- The Washington Times - Saturday, August 6, 2005

Gibbs addresses fans

The Fan Appreciation Day crowd was only about a third as large as last year’s, which shows what a hugely disappointing 6-10 season, a somnolent offense and a curious offseason can do to dampen enthusiasm.

But the 7,325 who made the effort to get here as early as 6 a.m., when the parking lots and gates opened, were warmly welcomed by coach Joe Gibbs, who told them how they are “the best fans in the world.”

Gibbs explained a little about the team’s practice routine, bragged about his players’ commitment to the offseason program and talked about their character being evident during the tough times of 2004. Notably, instead of saying that the Redskins will be much improved, Gibbs twice used the word “hopefully” when discussing what he expects this season.

After his remarks, Gibbs took a few questions shouted out from the largely burgundy and gold-clad crowd. When he said the players’ upbeat attitude is what gives him the most optimism for this season, he added that their enthusiasm pumps up the other coaches, too. Then he added this gem about his chosen profession: “We’re kind of a goofy group. We spend our life telling people, ‘Jump higher. Run faster. Hit ‘em. Kill ‘em.’ And we get paid for it. Can you believe that?”

After practice, Gibbs and the players signed autographs for more than 45 minutes.

Carter visits team

Cornerback Tom Carter, Washington’s No. 1 draft pick in 1993 and a starter during his four seasons with the Redskins, was inside the ropes with a VIP pass. Carter helped mentor current Redskins corners Walt Harris and Artrell Hawkins when he was their teammate in Chicago and Cincinnati, respectively.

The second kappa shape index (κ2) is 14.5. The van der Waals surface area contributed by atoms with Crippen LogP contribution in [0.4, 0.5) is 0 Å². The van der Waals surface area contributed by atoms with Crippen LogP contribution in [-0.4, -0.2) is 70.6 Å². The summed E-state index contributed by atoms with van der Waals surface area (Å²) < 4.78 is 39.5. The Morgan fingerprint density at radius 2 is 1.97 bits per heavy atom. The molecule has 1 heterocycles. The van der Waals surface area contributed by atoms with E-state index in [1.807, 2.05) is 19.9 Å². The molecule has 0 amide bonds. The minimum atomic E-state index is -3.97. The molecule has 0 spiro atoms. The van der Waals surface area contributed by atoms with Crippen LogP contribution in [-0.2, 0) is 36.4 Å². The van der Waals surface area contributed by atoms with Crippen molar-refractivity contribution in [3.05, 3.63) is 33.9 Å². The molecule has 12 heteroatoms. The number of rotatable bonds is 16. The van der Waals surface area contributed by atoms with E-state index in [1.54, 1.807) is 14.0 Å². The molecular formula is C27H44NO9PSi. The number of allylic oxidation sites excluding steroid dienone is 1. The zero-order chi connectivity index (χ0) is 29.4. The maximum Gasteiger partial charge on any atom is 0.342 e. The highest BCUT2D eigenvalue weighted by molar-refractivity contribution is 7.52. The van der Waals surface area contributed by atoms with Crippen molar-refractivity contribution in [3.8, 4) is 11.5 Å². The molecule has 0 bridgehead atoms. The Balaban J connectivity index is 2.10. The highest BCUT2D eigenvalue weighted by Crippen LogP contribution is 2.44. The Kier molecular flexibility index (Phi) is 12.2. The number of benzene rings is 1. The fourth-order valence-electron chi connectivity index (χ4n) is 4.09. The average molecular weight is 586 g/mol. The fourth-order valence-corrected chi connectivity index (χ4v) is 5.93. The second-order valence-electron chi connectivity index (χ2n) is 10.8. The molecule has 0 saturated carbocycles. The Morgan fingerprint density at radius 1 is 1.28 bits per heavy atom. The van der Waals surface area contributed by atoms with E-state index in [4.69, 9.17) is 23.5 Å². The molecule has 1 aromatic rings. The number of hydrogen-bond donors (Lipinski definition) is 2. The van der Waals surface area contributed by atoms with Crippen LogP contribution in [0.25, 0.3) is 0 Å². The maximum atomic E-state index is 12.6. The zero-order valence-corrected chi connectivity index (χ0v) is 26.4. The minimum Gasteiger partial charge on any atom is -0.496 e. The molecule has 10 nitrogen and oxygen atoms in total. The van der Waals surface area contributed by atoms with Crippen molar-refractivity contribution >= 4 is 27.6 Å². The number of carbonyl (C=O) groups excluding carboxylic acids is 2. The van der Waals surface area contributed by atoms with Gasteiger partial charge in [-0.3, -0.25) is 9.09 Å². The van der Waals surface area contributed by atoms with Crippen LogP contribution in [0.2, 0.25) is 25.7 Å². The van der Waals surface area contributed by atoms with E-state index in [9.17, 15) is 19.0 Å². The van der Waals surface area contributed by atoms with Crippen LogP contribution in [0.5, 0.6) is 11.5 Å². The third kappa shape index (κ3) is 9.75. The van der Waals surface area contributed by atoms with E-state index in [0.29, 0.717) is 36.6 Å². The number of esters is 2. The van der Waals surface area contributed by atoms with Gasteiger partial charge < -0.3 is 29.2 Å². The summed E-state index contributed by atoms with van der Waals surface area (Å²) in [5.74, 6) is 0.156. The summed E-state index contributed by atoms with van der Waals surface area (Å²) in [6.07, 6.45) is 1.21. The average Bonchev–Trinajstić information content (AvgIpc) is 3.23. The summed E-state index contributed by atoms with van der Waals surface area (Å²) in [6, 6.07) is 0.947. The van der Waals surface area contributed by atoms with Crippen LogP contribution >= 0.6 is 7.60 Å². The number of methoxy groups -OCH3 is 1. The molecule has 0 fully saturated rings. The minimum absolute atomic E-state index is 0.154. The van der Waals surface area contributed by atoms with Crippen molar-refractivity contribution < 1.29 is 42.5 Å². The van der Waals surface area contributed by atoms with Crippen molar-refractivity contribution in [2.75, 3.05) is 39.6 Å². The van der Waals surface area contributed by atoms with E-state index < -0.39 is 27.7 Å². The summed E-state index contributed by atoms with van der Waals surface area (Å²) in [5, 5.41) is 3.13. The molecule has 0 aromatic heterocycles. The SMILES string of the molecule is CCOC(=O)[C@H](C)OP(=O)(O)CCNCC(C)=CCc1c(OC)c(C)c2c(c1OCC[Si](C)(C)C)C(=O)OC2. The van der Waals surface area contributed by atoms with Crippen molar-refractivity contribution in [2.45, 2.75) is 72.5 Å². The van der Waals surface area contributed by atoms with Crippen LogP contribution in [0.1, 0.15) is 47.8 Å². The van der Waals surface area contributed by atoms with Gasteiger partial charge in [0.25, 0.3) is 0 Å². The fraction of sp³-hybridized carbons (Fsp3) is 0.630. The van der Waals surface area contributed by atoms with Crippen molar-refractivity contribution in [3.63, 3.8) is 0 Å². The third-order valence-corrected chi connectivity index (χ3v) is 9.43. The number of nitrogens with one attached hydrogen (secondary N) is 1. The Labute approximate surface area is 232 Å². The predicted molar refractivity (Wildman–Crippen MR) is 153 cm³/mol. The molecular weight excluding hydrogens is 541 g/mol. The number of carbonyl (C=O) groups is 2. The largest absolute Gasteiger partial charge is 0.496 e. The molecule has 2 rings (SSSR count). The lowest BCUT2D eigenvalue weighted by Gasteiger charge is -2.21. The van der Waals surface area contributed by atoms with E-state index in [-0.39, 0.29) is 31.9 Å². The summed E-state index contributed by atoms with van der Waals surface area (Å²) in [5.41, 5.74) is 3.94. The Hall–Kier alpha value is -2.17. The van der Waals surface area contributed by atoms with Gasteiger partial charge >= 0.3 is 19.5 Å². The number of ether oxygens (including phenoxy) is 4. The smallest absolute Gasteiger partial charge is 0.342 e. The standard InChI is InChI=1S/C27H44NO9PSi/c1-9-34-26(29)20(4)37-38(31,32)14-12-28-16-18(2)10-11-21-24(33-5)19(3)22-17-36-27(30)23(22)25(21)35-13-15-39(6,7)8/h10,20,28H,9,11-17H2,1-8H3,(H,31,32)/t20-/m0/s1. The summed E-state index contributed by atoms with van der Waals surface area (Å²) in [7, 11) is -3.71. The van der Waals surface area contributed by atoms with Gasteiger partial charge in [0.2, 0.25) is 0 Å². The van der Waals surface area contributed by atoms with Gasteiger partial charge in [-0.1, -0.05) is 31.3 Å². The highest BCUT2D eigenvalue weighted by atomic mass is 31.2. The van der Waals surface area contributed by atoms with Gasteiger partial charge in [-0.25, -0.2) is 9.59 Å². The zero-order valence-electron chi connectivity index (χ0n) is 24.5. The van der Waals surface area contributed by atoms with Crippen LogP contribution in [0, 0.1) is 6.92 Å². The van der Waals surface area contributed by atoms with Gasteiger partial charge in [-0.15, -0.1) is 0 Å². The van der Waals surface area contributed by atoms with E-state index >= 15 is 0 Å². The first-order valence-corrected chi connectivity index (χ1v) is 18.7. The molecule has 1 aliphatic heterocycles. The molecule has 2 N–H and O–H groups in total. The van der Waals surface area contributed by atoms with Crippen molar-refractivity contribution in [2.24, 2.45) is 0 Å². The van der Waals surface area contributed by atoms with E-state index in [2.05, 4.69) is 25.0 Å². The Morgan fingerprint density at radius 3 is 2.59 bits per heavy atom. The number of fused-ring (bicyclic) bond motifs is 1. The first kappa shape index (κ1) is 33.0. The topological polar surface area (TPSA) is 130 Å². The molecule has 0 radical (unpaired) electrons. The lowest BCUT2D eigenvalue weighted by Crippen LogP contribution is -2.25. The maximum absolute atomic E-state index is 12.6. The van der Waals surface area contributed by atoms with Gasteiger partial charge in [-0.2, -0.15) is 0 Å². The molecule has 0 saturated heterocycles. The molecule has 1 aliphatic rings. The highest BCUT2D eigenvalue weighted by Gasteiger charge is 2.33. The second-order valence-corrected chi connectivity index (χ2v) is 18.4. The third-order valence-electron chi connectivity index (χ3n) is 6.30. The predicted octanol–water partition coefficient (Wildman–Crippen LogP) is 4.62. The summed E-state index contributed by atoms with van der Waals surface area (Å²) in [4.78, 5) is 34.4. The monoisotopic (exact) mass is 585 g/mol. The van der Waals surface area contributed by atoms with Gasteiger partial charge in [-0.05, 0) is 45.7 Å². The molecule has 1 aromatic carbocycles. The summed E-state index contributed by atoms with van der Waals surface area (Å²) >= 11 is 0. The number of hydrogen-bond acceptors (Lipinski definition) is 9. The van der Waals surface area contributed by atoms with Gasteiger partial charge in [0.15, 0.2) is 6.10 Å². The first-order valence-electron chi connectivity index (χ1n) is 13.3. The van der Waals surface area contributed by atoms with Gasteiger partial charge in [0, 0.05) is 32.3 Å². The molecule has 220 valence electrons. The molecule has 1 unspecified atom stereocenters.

Carter, 32, earned a degree in finance from Notre Dame, but after his football career ended with the Bengals in 2001, he decided to go into teaching. He’s about to start his second year teaching math at Dominion High School in Sterling, Va. Carter also is coaching his eldest son Alex’s Little League football team and was busy copying plays and coverages that the Redskins were running.

Center Jeff Bostic, running back Ricky Ervins and long snapper Trevor Matich were the other ex-Redskins on hand. Former Oklahoma quarterback and congressman J.C. Watts also was watching.


A fan wearing a No. 56 Giants (Lawrence Taylor) jersey held up a sign that said “Free Sean Taylor” in reference to the safety’s upcoming trial on a felony assault charge and a simple battery misdemeanor. Of course, LT — no relation to Sean — had more than his share of off-field troubles during his Hall of Fame career.

Catch of the day

Receiver Jamin Elliott, who got into three games for Chicago in 2002 and 2003 before being out of the league last year, is a long shot to make the team. However, the 25-year-old Delaware product beat Washington’s No. 1 corner, Shawn Springs, with a spectacular one-handed grab down the sideline that wowed the crowd.

By popular acclaim

An unofficial perusal of fans wearing Redskins jerseys showed that linebacker LaVar Arrington’s No. 56 and running back Clinton Portis’ No. 26 were the most popular.


“I look around and one good thing, I know we don’t have any Dallas people here. They’re the ugliest people in the world.”

— Coach Joe Gibbs joking about how much the Redskins-Cowboys rivalry still means to him.


Noon scrimmage vs. Ravens at M&T Bank Stadium in Baltimore

David Elfin

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